Skip to content
Parallel, indexed xz compressor
C M4 Shell Makefile
Find file
Pull request Compare This branch is 81 commits behind master.
Fetching latest commit…
Cannot retrieve the latest commit at this time.
Failed to load latest commit information.
.gitignore
LICENSE
Makefile
README
TODO
common.c
cpu.c
endian.c
list.c
pixz.c
pixz.h
read.c
test.sh
write.c

README

Pixz (pronounced 'pixie') is a parallel, indexing version of XZ: https://github.com/vasi/pixz


The existing XZ Utils ( http://tukaani.org/xz/ ) provide great compression in the .xz file format, but they have two significant problems:

* They are single-threaded, while most users nowadays have multi-core computers.
* The .xz files they produce are just one big block of compressed data, rather than a collection of smaller blocks. This makes random access to the original data impossible.


With pixz, both these problems are solved. The most useful commands:

$ pixz foo.tar foo.tpxz         # Compress and index a tarball, multi-core
$ pixz -l foo.tpxz              # Very quickly list the contents of the compressed tarball
$ pixz -d foo.tpxz foo.tar      # Decompress it, multi-core
$ pixz -x dir/file < foo.tpxz | tar x   # Very quickly extract a file, multi-core.
                                        # Also verifies that contents match index.

$ tar -Ipixz -cf foo.tpxz foo           # Create a tarball using pixz for multi-core compression

$ pixz bar bar.xz           # Compress a non-tarball, multi-core
$ pixz -d bar.xz bar        # Decompress it, multi-core


Specifying input and output:

$ pixz < foo.tar > foo.tpxz     # Same as 'pixz foo.tar foo.tpxz'
$ pixz -i foo.tar -o foo.tpxz   # Ditto. These both work for -x, -d and -l too, eg:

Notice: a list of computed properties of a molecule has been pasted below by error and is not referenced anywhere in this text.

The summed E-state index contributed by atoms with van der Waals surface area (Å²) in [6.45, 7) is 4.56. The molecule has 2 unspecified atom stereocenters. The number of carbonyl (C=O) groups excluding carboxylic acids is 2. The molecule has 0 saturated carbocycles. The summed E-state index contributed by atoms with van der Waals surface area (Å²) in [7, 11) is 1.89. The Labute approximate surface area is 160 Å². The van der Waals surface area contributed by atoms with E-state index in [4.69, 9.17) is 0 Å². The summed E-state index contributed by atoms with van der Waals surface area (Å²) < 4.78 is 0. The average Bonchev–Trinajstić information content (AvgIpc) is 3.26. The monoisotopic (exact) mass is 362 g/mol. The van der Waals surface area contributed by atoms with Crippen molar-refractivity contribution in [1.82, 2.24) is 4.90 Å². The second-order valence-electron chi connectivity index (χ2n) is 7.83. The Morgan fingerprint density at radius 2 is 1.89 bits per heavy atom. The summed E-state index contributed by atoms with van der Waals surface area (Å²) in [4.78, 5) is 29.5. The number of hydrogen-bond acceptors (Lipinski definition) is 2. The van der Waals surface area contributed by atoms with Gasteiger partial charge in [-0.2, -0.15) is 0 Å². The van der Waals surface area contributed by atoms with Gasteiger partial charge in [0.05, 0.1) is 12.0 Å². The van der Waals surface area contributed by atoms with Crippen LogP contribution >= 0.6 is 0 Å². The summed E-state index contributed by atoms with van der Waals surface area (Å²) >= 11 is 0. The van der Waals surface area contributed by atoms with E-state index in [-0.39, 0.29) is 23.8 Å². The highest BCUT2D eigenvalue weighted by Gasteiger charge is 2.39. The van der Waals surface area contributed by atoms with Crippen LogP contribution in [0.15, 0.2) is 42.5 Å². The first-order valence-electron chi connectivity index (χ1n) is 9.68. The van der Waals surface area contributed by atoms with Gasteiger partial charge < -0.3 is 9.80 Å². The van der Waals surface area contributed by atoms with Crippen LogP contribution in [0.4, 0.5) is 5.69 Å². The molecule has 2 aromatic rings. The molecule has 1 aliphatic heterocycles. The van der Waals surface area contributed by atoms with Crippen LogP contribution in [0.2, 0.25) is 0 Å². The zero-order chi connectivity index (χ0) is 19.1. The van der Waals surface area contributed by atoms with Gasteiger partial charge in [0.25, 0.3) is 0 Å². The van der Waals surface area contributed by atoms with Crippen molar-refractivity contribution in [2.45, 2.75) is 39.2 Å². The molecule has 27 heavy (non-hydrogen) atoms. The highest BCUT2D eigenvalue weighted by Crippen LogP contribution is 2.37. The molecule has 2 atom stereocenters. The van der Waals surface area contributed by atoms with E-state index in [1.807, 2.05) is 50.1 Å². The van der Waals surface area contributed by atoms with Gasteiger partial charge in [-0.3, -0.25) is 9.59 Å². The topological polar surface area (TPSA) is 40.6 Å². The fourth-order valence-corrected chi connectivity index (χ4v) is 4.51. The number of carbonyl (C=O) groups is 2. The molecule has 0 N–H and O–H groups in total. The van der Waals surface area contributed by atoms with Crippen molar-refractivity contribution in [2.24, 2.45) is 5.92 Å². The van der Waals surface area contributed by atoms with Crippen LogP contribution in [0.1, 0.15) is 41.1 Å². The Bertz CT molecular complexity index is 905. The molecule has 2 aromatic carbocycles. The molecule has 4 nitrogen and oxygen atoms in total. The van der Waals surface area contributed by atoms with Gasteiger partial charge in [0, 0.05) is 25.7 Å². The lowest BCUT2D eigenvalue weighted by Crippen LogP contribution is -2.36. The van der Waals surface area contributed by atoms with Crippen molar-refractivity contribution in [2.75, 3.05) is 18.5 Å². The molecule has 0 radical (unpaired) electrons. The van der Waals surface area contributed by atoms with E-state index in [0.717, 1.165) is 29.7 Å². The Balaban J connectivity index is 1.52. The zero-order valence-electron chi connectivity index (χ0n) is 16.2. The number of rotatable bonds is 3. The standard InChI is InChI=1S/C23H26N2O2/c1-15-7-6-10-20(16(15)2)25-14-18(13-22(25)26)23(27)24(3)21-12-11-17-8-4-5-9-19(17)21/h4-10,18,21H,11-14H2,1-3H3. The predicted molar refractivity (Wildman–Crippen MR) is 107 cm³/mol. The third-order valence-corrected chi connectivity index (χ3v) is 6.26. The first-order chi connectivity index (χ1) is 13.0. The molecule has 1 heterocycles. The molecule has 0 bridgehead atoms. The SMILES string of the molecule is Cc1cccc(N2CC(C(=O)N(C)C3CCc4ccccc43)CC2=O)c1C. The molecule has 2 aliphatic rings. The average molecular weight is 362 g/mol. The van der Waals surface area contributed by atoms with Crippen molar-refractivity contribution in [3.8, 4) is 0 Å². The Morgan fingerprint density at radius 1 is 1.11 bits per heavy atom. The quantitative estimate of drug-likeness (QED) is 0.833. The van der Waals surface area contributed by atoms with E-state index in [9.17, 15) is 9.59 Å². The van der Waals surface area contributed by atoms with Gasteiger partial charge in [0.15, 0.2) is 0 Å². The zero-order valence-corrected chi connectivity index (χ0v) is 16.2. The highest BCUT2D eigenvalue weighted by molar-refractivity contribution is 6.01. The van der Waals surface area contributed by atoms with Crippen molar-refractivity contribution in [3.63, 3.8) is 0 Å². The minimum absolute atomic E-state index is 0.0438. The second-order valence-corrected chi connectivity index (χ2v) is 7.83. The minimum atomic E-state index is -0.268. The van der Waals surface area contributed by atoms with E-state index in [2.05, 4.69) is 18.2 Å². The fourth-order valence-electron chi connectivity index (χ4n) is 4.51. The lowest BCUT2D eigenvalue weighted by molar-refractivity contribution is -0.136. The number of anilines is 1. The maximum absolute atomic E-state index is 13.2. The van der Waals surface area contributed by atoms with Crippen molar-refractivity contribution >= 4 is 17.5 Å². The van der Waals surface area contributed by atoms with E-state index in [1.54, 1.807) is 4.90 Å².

$ pixz -x -i foo.tpxz -o foo.tar file1 file2 ... # Extract the files from foo.tpxz into foo.tar

$ pixz foo.tar                  # Compress it to foo.tpxz, removing the original
$ pixz -d foo.tpxz              # Extract it to foo.tar, removing the original


Other flags:

$ pixz -1 foo.tar           # Faster, worse compression
$ pixz -9 foo.tar           # Better, slower compression
$ pixz -p 2 foo.tar         # Cap the number of threads at 2

$ pixz -t foo.tar           # Compress but don't treat it as a tarball (don't index it)
$ pixz -d -t foo.tpxz       # Decompress foo, don't check that contents match index
$ pixz -l -t foo.tpxz       # List the xz blocks instead of files

WARNING: Running pixz without the -t flag will cause it to treat the input as a tarball, as long as it looks vaguely tarball-like. This means if the file starts with at least 1024 zero bytes, pixz will assume it's empty, and truncate the output! If your input files aren't tarballs, run with -t or face possible data-loss.


Compare to:
    plzip
        * About equally complex, efficient
        * lzip format seems less-used
        * Version 1 is theoretically indexable...I think
    ChopZip
        * Python, much simpler
        * More flexible, supports arbitrary compression programs
        * Uses streams instead of blocks, not indexable
        * Splits input and then combines output, much higher disk usage 
    pxz
        * Simpler code
        * Uses OpenMP instead of pthreads
        * Uses streams instead of blocks, not indexable
        * Uses temp files and doesn't combine them until the whole file is compressed, high disk/memory usage

Comparable tools for other compression algorithms:
    pbzip2
        * Not indexable
        * Appears slow
        * bzip2 algorithm is non-ideal
    pigz
        * Not indexable
    dictzip
        * Not parallel


Requirements:
    * libarchive 2.8 or later
    * liblzma 4.999.9-beta-212 or later (from the xz distribution)
Something went wrong with that request. Please try again.